Proton GEN-2 Ecologic - Range review

Proton are offering drivers the chance to dramatically cut their fuel bills by introducing two dual-fuel ecoLogic cars to their GEN-2 range. Matt Low reports.

Ten Second Review

Proton has expanded its GEN-2 range with two dual-fuel models that run on liquefied petroleum gas (LPG). Protons will never be big sellers but with the promise of half-price driving on offer and no conversion cost, a GEN-2 ecoLogic could be the answer to your economy prayers.


There was a time in the not too distant past when LPG was heralded as the answer to soaring fuel prices. The government even offered motorists a grant to convert their vehicles to run on the alternative fuel. A lot of manufacturers began producing vehicles that ran on LPG and a network of LPG filling stations sprang up around the country in preparation for the revolution. So why aren't we all driving LPG cars already? Because the government decided to pull the plug on the grants and, left with a conversion fee of around £1,500 to £2,000 and a dwindling number of filling stations offering LPG, drivers decided perhaps it wasn't such a great idea after all. But now LPG is back on the radar in the form of Proton's new GEN-2 ecoLogic cars. The Malaysian manufacturer have been supplying over 300 of the dual-fuel cars to the Humberside police for the last ten years and the boys in blue say they have made savings of around £300,000 during that time. With that in mind, Proton have extended the dual-fuel system to their passenger cars in the hope that the potential savings on offer will appeal to the economical motorist.

Driving Experience

The only engine on offer with the GEN-2 ecoLogic is a 1.6-litre 110bhp CAMPRO unit. It's worth remembering that this powerplant has been developed in collaboration with Lotus, who Proton own, and it provides a better drive than you might expect. It produces reasonable torque in the mid and upper ranges but you'll need to work the gearbox to get some speed up at lower revs. Fortunately this isn't too much of a hardship as the standard manual gearbox is a slick system. 0-60mph is reached in 12.6 seconds and it can achieve a top speed of 124mph. Maximum torque of 147Nm is produced at 4,000rpm. The GEN-2 ecoLogic runs on petrol for around 20 seconds after turning the ignition key, before switching to LPG when it is most economical to do so. This means you will have to demonstrate a certain amount of forward-thinking and ensure that there is always a bit of petrol in the tank so you don't get caught out. But aside from that it's a hassle-free system, with the fuel source controlled by a switch next to the gearstick. Four lights next to the switch act as a fuel gauge and tell you how much LPG you have left in the tank. Switching between the two is seamless, with only a very small loss of power noticeable when running on LPG and even then, only when climbing steep hills.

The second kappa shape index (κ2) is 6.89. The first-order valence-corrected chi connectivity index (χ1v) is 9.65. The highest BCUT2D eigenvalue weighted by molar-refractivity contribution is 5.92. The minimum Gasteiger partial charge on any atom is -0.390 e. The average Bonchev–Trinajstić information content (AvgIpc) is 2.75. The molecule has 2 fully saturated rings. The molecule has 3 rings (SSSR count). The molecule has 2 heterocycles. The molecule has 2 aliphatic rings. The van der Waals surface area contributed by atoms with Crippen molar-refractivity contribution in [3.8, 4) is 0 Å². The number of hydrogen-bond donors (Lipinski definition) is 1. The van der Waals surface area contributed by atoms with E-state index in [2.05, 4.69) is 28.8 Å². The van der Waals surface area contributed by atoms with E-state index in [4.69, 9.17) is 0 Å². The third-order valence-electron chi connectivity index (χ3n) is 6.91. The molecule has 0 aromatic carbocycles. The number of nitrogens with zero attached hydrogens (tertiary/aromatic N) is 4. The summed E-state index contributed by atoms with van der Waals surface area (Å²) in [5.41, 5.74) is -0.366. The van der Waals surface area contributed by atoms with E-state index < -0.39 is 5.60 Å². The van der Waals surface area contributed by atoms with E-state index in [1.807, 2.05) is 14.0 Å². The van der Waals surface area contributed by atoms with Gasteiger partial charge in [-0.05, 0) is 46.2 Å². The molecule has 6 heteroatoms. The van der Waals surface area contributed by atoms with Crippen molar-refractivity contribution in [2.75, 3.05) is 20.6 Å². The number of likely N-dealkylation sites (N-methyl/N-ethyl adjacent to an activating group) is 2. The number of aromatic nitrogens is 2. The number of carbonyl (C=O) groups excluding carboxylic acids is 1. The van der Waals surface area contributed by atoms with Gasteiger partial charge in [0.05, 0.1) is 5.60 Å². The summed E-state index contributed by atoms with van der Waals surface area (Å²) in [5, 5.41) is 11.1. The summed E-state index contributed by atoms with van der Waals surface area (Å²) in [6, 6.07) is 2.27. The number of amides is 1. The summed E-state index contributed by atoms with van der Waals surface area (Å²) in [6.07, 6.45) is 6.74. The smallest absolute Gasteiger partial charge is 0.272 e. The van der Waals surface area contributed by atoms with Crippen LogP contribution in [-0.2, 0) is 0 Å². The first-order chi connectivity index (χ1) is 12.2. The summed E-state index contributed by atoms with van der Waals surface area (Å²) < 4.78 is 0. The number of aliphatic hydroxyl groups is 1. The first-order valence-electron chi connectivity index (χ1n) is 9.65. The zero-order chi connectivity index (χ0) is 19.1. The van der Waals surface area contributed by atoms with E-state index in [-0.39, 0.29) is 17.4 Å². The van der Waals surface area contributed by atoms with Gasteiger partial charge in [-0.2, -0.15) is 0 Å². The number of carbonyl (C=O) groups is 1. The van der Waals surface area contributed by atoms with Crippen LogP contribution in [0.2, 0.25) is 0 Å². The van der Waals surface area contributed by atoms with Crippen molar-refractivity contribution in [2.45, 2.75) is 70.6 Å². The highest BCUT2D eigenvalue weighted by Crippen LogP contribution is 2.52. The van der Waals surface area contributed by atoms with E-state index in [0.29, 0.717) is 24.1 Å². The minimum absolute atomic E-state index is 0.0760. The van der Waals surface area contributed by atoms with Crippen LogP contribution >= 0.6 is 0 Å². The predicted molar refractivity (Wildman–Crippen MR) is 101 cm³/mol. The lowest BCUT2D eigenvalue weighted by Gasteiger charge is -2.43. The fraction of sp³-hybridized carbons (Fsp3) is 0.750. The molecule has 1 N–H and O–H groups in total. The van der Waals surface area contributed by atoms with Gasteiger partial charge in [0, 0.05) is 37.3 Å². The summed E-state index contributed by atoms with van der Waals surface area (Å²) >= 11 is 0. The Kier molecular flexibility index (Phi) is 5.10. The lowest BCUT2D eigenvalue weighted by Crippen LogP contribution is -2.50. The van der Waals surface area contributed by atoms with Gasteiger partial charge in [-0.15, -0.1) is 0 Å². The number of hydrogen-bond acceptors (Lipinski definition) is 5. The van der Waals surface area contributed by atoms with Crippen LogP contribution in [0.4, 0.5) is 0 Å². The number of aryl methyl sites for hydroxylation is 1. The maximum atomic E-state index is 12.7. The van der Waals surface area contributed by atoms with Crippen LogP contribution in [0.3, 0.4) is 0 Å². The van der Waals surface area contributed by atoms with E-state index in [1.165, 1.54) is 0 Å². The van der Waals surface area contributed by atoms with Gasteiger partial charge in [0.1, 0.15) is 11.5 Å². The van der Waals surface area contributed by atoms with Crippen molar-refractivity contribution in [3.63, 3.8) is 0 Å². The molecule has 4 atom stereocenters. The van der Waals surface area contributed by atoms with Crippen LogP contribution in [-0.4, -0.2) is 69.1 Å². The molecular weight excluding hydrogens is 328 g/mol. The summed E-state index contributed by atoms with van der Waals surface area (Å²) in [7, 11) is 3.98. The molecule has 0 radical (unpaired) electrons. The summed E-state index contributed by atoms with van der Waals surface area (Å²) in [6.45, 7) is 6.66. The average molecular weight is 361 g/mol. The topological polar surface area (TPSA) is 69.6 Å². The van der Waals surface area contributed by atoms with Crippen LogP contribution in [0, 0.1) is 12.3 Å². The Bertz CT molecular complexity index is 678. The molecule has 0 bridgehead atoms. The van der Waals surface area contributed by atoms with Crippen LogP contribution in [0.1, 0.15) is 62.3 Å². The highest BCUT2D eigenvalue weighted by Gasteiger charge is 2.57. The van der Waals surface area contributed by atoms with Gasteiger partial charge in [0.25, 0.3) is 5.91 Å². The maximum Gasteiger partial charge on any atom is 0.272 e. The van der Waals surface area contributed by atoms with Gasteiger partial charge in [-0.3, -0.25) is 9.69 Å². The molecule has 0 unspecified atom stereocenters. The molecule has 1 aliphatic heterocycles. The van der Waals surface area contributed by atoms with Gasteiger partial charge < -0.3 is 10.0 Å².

Design and Build

The build quality in the GEN-2 range is a big improvement on previous efforts and it's no different in the ecoLogic models. The interior features darker plastic for the dash and door trim inserts and the steering wheel is massively more sporting looking than the apologetic tillers seen in most cars of the Proton's ilk, as is the instrument panel. Everywhere you look, there are neat design touches, from the unorthodox handbrake grip to the semi-circular door pulls. Plastics quality still marks the GEN-2 out as a budget offering but there's little else to give the game away. There is a second filler cap next to the petrol cap which is matched to the exact colour of the car so the fact the GEN-2 is running on an alternative fuel is virtually undetectable. The tank itself is situated in the spare wheel well meaning you do have to do without a fifth wheel. In terms of boot-space lost, it's a matter of a couple of inches in depth so no great loss there. Both models feature 'ecoLogic' badges on the rear.